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Bond Swapping

How you may offset gains through tax-loss harvesting.
Bond swapping is selling a bond and simultaneously buying a similar bond to benefit your portfolio

Alamo Capital’s CEO: Nancy Mullally discusses Bond Swapping




Why would I want to swap bonds?


The benefits of Bond Swapping may include:

– Modifying quality / credit rating
– Modifying yield
– Modifying price
– Modifying call protection

– Protecting a gain
– Protecting a loss
– Tax-Loss Harvesting to offset gains (for tax purposes)
– Taking advantage of changes in the yield curve (interest rate market)

Items to take into consideration:

A wash-sale violation involves buying back a substantially similar security within 30 days effectively negating the realized capital loss for tax purposes.

You can avoid a wash-sale by changing at least 2 out of 3 of the following security characteristics:

– The issuer / name of the security
– The coupon / interest rate paid
– The maturity / life of bond

Short-term losses can only offset short term gains and they are taxed as ordinary income. A short-term bond is defined as having been held for less than 12 months.
Long-term losses can only offset long term gains and are subject to any associated long-term taxes. A long-term bond is defined as having been held for more than 12 months.

Example* of Tax-Loss Harvesting using Bond-Swapping:

Sue has 100m bonds she purchased at par (100% or $1,000 each) totaling $100,000. These 100 bonds are currently worth 95 totaling $95,000. As a result, Sue has a loss of $5,000 within her bond portfolio.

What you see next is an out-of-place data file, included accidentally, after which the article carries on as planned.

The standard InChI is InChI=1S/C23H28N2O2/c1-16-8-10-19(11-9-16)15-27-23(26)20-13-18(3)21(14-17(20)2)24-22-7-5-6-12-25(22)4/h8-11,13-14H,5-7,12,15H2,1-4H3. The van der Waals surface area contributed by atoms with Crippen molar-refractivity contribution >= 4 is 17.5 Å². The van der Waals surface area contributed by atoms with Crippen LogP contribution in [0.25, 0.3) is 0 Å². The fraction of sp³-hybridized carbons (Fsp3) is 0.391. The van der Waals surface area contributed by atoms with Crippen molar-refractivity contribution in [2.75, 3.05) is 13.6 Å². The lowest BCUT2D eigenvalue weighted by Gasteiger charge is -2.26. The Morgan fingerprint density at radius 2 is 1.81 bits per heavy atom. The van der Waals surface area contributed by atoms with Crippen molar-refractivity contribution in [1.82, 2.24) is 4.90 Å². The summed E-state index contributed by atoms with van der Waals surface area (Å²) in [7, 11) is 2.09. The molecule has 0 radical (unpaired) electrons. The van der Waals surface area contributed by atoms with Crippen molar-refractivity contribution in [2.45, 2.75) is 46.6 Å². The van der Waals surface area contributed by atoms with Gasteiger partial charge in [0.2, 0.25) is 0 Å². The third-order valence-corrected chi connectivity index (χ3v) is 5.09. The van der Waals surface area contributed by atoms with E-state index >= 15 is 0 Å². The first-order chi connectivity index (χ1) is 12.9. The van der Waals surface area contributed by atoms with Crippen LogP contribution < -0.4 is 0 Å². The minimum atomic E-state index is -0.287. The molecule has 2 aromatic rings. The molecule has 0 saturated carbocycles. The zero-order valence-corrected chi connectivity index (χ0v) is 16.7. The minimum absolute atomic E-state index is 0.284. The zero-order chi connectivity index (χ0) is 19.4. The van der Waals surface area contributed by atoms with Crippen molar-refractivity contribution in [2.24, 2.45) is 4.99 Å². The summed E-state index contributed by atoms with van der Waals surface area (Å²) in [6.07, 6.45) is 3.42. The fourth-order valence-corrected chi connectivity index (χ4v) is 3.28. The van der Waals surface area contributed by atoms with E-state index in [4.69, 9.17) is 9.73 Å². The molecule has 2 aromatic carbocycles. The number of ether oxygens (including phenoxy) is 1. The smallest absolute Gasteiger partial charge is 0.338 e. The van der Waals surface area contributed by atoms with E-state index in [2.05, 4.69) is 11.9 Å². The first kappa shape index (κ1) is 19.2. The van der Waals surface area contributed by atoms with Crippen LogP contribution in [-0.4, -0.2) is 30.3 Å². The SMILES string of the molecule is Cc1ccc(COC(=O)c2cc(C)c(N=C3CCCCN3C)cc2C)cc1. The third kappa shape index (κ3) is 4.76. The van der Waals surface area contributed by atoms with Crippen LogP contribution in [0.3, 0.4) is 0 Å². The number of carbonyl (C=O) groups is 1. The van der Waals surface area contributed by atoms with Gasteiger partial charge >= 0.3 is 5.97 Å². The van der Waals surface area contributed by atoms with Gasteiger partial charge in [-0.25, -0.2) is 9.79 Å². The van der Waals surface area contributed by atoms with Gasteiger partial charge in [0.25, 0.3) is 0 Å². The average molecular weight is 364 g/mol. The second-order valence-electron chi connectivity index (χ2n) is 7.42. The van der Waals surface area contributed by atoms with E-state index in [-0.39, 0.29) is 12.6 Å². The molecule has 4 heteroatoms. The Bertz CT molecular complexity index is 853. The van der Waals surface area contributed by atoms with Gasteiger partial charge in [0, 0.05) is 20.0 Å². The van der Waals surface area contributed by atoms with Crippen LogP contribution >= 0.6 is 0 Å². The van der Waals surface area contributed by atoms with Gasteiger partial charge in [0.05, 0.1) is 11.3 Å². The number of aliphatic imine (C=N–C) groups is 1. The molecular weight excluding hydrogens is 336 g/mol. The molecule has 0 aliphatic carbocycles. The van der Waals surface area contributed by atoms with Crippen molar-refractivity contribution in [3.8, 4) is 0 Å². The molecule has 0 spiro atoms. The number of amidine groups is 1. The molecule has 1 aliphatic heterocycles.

In Sue’s stock portfolio, she purchased 500 shares of company Y at $40, totaling $20,000. Sue later sold the same shares of company Y at $50, totaling $25,000. Sue experienced a $5,000 gain.

To use “Bond Swapping” to benefit her portfolio, Sue can sell the bonds which are currently worth $5,000 less than the original purchase price of $100,000, realizing the loss. Then Sue purchases similar bonds at 95–maintaining the same price for this particular scenario–making sure 2 of the 3 characteristics change. Effectively, Sue just: 1) performed a bond swap 2) realized a tax-loss which offsets the stock gain and 3) all without compromising her portfolio.

* NOTE there are many bond-swapping techniques that may benefit a portfolio under different circumstances. Contact a broker today for a FREE consultation of your individual investment portfolio.

IMPORTANT: IRS rules limit the amount of deductions that can be taken and/or offset, and gains and losses must both occur in the same calendar year. However, carry-forward losses may also be available. Losses in a qualified or retirement account may not be used. The information provided here relates only to investment advice and does not replace or serve as professional tax advice. Please consult a qualified tax advisor regarding any questions you may have, as tax implications and benefits vary.

Interested in Bond Swapping?
Click here to download the Bond Swapping Appraisal form (seen below) and fill out the contact form above to start bond swapping today.


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